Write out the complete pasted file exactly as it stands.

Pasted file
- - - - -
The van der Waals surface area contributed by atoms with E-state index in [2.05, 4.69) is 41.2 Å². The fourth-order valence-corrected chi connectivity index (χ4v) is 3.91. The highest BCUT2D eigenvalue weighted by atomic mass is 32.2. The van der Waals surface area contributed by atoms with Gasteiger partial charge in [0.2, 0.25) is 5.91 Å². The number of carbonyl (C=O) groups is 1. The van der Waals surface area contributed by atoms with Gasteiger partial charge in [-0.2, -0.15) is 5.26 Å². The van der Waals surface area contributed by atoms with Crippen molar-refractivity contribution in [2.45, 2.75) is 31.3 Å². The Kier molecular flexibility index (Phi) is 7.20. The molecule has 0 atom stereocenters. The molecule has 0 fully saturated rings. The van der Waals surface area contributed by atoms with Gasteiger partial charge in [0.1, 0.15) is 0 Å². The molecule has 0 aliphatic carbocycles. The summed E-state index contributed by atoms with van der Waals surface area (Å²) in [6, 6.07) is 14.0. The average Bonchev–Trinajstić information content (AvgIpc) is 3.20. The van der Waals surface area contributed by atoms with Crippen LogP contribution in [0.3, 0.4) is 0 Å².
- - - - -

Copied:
The van der Waals surface area contributed by atoms with E-state index in [2.05, 4.69) is 41.2 Å². The fourth-order valence-corrected chi connectivity index (χ4v) is 3.91. The highest BCUT2D eigenvalue weighted by atomic mass is 32.2. The van der Waals surface area contributed by atoms with Gasteiger partial charge in [0.2, 0.25) is 5.91 Å². The number of carbonyl (C=O) groups is 1. The van der Waals surface area contributed by atoms with Gasteiger partial charge in [-0.2, -0.15) is 5.26 Å². The van der Waals surface area contributed by atoms with Crippen molar-refractivity contribution in [2.45, 2.75) is 31.3 Å². The Kier molecular flexibility index (Phi) is 7.20. The molecule has 0 atom stereocenters. The molecule has 0 fully saturated rings. The van der Waals surface area contributed by atoms with Gasteiger partial charge in [0.1, 0.15) is 0 Å². The molecule has 0 aliphatic carbocycles. The summed E-state index contributed by atoms with van der Waals surface area (Å²) in [6, 6.07) is 14.0. The average Bonchev–Trinajstić information content (AvgIpc) is 3.20. The van der Waals surface area contributed by atoms with Crippen LogP contribution in [0.3, 0.4) is 0 Å².